|Tom Selleck||Introducer of Isabelle Huppert|
|Isabelle Huppert||Presenter of the segment of the Academy Awards for Technical Achievement and the Gordon E. Sawyer Award|
|Presenters of the awards for Best Sound and Best Sound Effects Editing|
|Presenters of the award for Best Cinematography|
|Gregory Peck||Presenter of the award for Best Actress|
|Candice Bergen||Presenter of the award for Best Costume Design|
|Presenters of the award for Best Visual Effects|
|Jack Valenti||Introducer of presenters George Lucas and Steven Spielberg|
|Presenters of the Honorary Academy Award to Akira Kurosawa|
|Denzel Washington||Introducer of the performance of Best Original Song nominee "After All"|
|Presenters of the award for Best Original Song|
|Danny Glover||Presenter of the film Born on the Fourth of July Best Picture segment|
|Presenters of the awards for Best Documentary Short Subject and Best Documentary Feature|
|Jane Fonda||Presenter of the awards for Best Screenplay Written Directly for the Screen and Best Screenplay Based on Material from Another Medium|
|Anjelica Huston||Presenter of the film My Left Foot on the Best Picture segment|
|Robert De Niro
|Presenters of the award for Best Director|
|Jodie Foster||Presenter of the award for Best Actor|
|Michelle Pfeiffer||Introducer of the performance of "Over the Rainbow"|
|Presenters of the award for Best Picture|
|Bill Conti||Musical Arranger||Orchestral|
|Billy Crystal||Performer||Opening number: |
My Left Foot (to the tune of "Me and My Shadow")
Field of Dreams (to the tune of "Tangerine" from The Fleet's In)
Dead Poets Society (to the tune of "Mutual Admiration Society" from Happy Hunting)
Driving Miss Daisy (to the tune of "Walkin' My Baby Back Home")
Born on the Fourth of July (to the tune of "Born in the U.S.A." by Bruce Springsteen)
|Randy Newman||Performer||"I Love to See You Smile" from Parenthood|
|Geoffrey Holder||Performer||"Kiss the Girl" and "Under the Sea" from The Little Mermaid|
|Patti Austin||Performer||"The Girl Who Used to Be Me" from Shirley Valentine|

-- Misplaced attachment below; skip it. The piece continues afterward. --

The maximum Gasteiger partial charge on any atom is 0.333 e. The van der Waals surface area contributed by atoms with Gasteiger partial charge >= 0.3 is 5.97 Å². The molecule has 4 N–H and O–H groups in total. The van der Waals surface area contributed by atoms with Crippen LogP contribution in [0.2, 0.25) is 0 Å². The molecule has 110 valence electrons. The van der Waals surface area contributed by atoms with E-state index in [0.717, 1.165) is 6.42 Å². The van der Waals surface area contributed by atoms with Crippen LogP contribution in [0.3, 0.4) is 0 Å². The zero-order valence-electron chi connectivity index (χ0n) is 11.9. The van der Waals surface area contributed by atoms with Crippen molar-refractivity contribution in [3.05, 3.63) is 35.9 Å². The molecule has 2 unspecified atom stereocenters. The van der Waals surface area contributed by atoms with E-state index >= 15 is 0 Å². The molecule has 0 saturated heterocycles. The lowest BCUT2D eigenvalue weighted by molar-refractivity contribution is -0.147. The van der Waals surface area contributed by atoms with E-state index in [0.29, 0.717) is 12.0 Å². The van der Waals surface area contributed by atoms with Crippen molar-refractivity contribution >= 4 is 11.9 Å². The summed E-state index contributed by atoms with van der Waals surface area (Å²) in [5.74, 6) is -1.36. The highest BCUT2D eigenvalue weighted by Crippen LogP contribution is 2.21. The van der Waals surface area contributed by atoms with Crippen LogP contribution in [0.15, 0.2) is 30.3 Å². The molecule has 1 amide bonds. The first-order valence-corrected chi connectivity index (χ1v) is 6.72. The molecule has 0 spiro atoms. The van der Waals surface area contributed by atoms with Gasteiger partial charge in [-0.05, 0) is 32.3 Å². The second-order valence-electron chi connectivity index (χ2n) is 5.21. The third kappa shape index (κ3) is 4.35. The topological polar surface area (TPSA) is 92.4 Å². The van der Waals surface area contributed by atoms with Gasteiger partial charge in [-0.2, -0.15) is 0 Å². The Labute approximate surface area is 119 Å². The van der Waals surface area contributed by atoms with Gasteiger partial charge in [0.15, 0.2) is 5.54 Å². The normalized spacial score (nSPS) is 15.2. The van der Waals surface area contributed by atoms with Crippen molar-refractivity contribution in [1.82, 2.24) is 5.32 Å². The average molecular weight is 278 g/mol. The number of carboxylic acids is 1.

|Performers||"After All" from Chances Are|
|Diana Ross||Performer||"Over the Rainbow" from The Wizard of Oz|
After the negative reception received from the preceding year's ceremony, AMPAS created an Awards Presentation Review Committee to evaluate and determine why the telecast earned such a negative reaction from the media and the entertainment industry. The committee later determined that Carr's biggest mistake was allowing the questionable opening number to run for 12 minutes. Producer and former Directors Guild of America president Gilbert Cates, who headed the committee, said that Carr would have not received such harsh criticism if the number had been much shorter. Newly elected AMPAS president Karl Malden also commented on the last year's telecast, "Some of the people in the Academy felt the show got a little out of control."
In September 1989, Cates was chosen as producer of the 1990 telecast. Malden explained the decision to hire him saying, "Cates, a veteran film and TV director known for his tasteful work in both media will attempt to rectify the damage the last Oscar show did to the Academy's reputation." The following January, actor and comedian Billy Crystal was chosen as host of the ceremony. "We are extremely pleased to have Billy host the show," Cates said in a press release justifying his choice. "His unique talents and his ability to handle the unexpected will be important assets this year."
Cates christened the show with the theme "Around the World in 3 1/2 Hours" commenting that it would "a party thrown around the world". He also explained, "The world is changing, and hopefully the awards show is changing, matching the changes in the world." In tandem with the program's theme, several presenters announced the winners from various international locales such as Buenos Aires, London, Moscow, and Sydney, Australia.